Overview

Skaar: Son of Hulk #1

Review

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Skaar: Son of Hulk #1

Credits

  • Words: Greg Pak
  • Art: Ron Garney
  • Inks: N/A
  • Colors: Paul Mounts
  • Story Title: Cradle of Fire
  • Publisher: Marvel Comics
  • Price: $2.99
  • Release Date: Jun 11, 2008

A world left without its leader. A world that is full of post-apocalyptic horrors. Skaar, the son of Hulk, is the savior of this world, if the Axeman doesn’t kill him first.

So begins the third part of Greg Pak’s Hulk epic. I think.

Thing is this book was announced so long ago that I am not sure it could possibly live up to our expectations. I expected a Conan/Hulk mash up, but what I have is really more akin to Thundarr. That’s not necessarily a bad thing. This is a clever way to fill a niche that is not currently taken in the Marvel Universe. That Sword and Magic book just doesn’t exist right now. Sure there is Lords of Avalon, but I don’t ever see a Silver Surfer appearance in that book.

That is the point of setting this book on Sakaar, a place brought to being in a core Marvel book. Now we have a new playing field and the chance that it might mean something in the overall picture of the shared universe. However, this book seems to be completely by itself. That can also be a good thing, it can give the book a chance to breathe and grow before it gets mired by continuity concerns.

Pak does a great job with the narration of the introduction. By using Skaar’s mother as the voice it allows him to neatly make the book new reader friendly (although at this point it is hard to imagine that there are folks who have not read "Planet Hulk," though just yesterday I ran into a customer who had not). It also gives us an idea of the history that may come to play in the book, because as this issue stands… well watch an episode of Thundarr.

It’s a fine piece of exposition. Problem is it didn’t grab me; it didn’t make me go "ooh ooh, can I have the next issue now?" It might be the familiarity of the concept as a whole. Really, making the barbarian hero into a raging berserker is not that original, if at all. There’s nothing wrong with the book, but there is nothing spectacular about it either, it just is.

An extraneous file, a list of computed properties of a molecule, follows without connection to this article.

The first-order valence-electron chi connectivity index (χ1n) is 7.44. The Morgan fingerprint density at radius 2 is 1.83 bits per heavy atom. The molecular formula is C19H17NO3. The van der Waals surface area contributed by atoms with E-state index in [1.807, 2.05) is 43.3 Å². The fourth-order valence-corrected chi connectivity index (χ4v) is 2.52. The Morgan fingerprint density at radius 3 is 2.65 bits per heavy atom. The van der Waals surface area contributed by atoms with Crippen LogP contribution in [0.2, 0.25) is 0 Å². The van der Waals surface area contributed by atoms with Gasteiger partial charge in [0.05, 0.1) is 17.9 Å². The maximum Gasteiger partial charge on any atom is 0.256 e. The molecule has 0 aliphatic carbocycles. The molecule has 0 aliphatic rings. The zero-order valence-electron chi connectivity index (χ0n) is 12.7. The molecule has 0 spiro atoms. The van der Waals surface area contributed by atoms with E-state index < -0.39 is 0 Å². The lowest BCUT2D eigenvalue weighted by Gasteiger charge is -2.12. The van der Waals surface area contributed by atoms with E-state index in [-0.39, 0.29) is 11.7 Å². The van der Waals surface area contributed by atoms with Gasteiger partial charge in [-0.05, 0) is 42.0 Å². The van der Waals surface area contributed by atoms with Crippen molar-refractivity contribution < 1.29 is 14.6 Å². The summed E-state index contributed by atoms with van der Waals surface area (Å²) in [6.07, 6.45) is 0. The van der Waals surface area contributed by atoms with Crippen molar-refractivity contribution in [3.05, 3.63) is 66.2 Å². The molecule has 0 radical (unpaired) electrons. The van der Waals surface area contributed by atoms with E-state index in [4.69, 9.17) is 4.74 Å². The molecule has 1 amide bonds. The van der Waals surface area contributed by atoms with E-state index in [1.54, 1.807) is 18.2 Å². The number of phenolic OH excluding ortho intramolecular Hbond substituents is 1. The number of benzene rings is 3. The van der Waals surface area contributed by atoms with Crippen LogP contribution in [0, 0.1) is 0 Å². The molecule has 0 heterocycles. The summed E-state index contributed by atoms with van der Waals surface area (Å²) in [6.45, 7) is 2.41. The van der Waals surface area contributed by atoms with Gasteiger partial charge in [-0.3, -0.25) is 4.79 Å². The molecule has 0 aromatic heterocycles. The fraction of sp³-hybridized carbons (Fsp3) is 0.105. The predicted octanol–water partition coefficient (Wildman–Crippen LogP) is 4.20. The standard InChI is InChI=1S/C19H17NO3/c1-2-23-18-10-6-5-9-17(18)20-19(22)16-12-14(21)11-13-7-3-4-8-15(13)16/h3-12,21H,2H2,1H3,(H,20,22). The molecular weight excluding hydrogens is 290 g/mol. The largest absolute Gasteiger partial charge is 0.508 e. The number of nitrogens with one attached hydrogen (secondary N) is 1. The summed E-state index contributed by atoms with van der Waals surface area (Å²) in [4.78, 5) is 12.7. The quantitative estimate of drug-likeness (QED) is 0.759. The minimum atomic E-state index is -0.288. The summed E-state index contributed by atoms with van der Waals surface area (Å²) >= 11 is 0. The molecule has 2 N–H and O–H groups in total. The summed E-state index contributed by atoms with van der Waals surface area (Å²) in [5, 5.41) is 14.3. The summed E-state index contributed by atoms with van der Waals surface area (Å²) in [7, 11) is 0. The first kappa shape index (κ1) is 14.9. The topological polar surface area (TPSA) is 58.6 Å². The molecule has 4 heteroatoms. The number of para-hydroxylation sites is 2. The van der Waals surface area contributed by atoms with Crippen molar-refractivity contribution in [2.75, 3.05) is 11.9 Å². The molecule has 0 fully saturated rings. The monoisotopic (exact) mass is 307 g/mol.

Some of you might be familiar with my reading habits. Basically, this is one of those times where I feel like I read too many comics. I know I have seen work by Ron Garney before. I am fairly certain I liked them, but what is present here confuses me. Sure I could Wiki him and realize where I know the name from and do a comparative study, but to be honest, I’m gonna be lazy and just talk about the art here. Yeah, that’s the word – "Lazy". That’s what this feels like. Just like in Yu’s New Avengers issues, this whole idea of coloring over pencils without inking just looks lazy.

A friend of mine pointed out to me recently that this is the way the early Conan issues from Dark Horse are done. This sent me to the trade shelf to take a gander at that first volume. Yup, that’s the way the book is done. However, in that book the technique doesn’t come off as lazy; partly because Cary Nord is using the technique a little differently. Instead of using it to create a kinetic feel through the sketchiness of the art like Garney does here, Nord uses it more like a standard camera lense, allowing the focus of the panel to be crisp and detailed while the rest of the panel can look blurry and sketchy. It is a stunning look that is ably assisted by Dave Stewart.

Dave McCaig even does a great job giving Yu’s muddled pencils in New Avengers a distinctive feel. Paul Mounts’ washed out colors here just don’t do the trick. They actually emphasize the sketchy nature of the art. While I am sure that this is an intentional choice in the nature of the art, much as I realized was Yu’s work in Bendis’ book, I just don’t like it. Garney’s pencils are not muddy like Yu’s were - they just feel unfinished; like I just paid him 50 bucks at a convention for a sketch.

In the end there is nothing wrong with this book. Nothing at all. I can’t pick it apart from a continuity stand point. I can’t destroy the art. It just doesn’t leave me excited. Having said that - if you dig Conan, if you dig Thundarr, if you really loved "World War Hulk;" then by all means give this book a shot. Your mileage may vary. I’m just not sure this is my cup of tea.

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